Beginning roughly one week after the end of school, kids start to gather every morning at one of the borough’s summer camp locations eager and loud, as kids in the summer should be. They play games and have water fights. They come home tired and dirty. There are weekly field trips and pizza days and Friday trips to the pool, but for all that it’s relatively affordable.
So, it should probably come as no surprise that it’s popular, too. Last year all three programs sold out.
“I put it on my calendar every year so I don’t miss it,” said one mom at Wednesday’s Borough Finance Committee meeting.
But that could all soon change.
Tucked away in the details of the preliminary 2020 West Chester Borough budget is what amounts to a major overhaul of the summer camp program. Spread over several line items including summer camp expenditures, salaries and busing the program is quietly being gutted.
If the budget passes as proposed, funding for the program will be cut by roughly 60 percent.
To justify the cuts the Borough Manager Mike Perrone has proposed limiting the camp to borough residents-only, shortening camp hours to 9 a.m. to 3 p.m., eliminating camp B.I.G. (kids 11-14) and moving the program in its entirety to the Melton Center.
By comparison, last year the camp, which ran from 7:30 a.m. to 6 p.m., was held at three locations. The younger campers attended Everhart Park or Hoopes Park while the older campers went to the Melton Center. Of the 200 kids that participated in the program, nearly one-quarter came from the borough, the rest from surrounding communities. Non-borough residents, many who work at local offices, pay a premium to have their children attend the camp.
So, why the changes? Why is this popular borough program quietly being cut?
Understanding the Changes to the Borough Camp Program
That remains a bit unclear. Since there has not been a formal presentation of the plan, the details behind what is driving the cuts have come forward in bits and pieces over the course of two public hearings that occurred last week.
The topic was first raised on Tuesday during the public comment period of the Public Works committee meeting by Chantale Fieldhouse a member of the Borough’s Parks & Rec Commission.
“This is a large change and we, the Parks & Rec Commission, believe it requires public inquiry,” Chantale told me on Thursday.
The Parks & Rec Commission had been briefed of the changes by Parks & Rec Director Keith Kurowoski at their October meeting, but despite their request the item was never added to the committee agenda.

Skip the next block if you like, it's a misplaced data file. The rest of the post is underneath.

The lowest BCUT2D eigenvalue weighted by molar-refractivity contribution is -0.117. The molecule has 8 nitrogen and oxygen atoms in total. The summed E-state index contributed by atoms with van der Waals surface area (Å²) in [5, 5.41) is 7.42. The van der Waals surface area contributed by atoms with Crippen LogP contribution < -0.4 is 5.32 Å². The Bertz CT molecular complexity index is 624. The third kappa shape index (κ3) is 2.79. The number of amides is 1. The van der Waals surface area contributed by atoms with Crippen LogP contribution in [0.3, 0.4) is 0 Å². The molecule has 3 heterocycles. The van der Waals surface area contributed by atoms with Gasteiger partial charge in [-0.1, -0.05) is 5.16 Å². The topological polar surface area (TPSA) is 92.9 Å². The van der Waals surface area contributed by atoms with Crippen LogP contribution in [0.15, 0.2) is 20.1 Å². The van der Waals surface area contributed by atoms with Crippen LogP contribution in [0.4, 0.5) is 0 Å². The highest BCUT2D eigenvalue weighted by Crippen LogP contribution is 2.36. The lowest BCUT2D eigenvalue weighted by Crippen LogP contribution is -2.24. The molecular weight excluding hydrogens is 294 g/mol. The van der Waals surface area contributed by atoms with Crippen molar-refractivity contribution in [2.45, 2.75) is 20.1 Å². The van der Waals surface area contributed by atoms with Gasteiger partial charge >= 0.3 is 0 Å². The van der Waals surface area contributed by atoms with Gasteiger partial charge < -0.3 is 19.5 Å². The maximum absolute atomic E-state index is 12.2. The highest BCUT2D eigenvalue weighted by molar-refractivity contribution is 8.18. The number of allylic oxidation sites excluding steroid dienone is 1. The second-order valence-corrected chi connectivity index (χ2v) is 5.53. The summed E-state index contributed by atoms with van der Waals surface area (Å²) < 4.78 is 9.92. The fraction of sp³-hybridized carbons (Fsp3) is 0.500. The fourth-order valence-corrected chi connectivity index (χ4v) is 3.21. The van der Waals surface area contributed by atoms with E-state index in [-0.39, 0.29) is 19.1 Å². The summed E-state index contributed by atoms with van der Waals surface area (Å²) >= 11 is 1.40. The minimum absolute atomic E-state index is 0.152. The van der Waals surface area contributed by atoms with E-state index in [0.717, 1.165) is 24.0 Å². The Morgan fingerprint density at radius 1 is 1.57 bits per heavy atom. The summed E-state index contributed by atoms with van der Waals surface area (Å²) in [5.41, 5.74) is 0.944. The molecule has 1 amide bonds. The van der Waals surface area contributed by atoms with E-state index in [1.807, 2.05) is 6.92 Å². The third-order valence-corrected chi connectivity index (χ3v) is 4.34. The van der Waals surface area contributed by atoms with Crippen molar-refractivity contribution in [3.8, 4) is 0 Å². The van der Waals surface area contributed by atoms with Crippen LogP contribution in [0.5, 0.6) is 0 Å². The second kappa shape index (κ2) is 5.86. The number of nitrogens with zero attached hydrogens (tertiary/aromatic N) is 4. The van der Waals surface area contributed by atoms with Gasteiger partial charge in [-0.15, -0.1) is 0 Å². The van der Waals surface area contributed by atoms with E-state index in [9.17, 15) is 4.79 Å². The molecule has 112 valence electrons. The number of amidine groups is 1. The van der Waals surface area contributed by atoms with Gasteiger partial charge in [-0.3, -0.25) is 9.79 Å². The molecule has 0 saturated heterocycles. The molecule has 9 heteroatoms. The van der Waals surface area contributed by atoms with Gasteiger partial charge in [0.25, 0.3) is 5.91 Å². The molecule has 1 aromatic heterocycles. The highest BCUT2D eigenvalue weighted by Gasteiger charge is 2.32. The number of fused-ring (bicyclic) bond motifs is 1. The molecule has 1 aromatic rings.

The second discussion came the following night at the Finance Committee meeting after several moms were tipped off to the changes through a post to a Facebook group.
“As a working mom these hours don’t work for me.”
-Parent speaking at Wednesday’s Finance Committee meeting
When pushed for answers, Mr. Perrone seemed hard pressed to put forward a succinct response. It was alluded to there were HR issues with some of the councilors. There was also mention of a collaborative agreement with the Melton Center, which requires the Borough to look when possible to move more of its program activities to their facility; and he spoke of the need to develop a curriculum. However, each response seemed to elicit more questions rather than answer the central one: why these changes and why now?
“Mr. Perrone wants to make an amazing summer camp. The Parks & Rec Commission and the families that use program want to work with him to achieve that goal.”
-Chantale Fieldhouse, Member Parks & Rec Commission
It’s not to say that the camp doesn’t have its detractors. I have heard stories from parents who felt the councilors were too lax in their oversight, letting older kids overrun the younger campers. However it should be noted, none of the stated reasons referenced parent feedback, either positive or negative.
While, as Mr. Perrone explained on Wednesday, the changes are “fluid,” meaning nothing is official, the proposed budget cuts if passed will significantly limit what the Parks & Rec is able to offer.
“What the Parks & Rec Commission is recommending,” Chantale says, “is that Council keep the status quo for 2020. There is just not enough time to work with Mr. Perrone to make the program great.”
“Mr. Perrone wants to make an amazing summer camp,” she says. “The Parks & Rec Commission and the families that use program want to work with him to achieve that goal.”
Thanks to proactive efforts by several alert and persistent borough residents, the summer camp will finally gets a formal discussion in front of all members of Borough Council on Tuesday night.
If you are using the program and are concerned about the proposed changes you are encouraged to attend Tuesday’s meeting. You can learn more about the meeting and follow the latest developments here.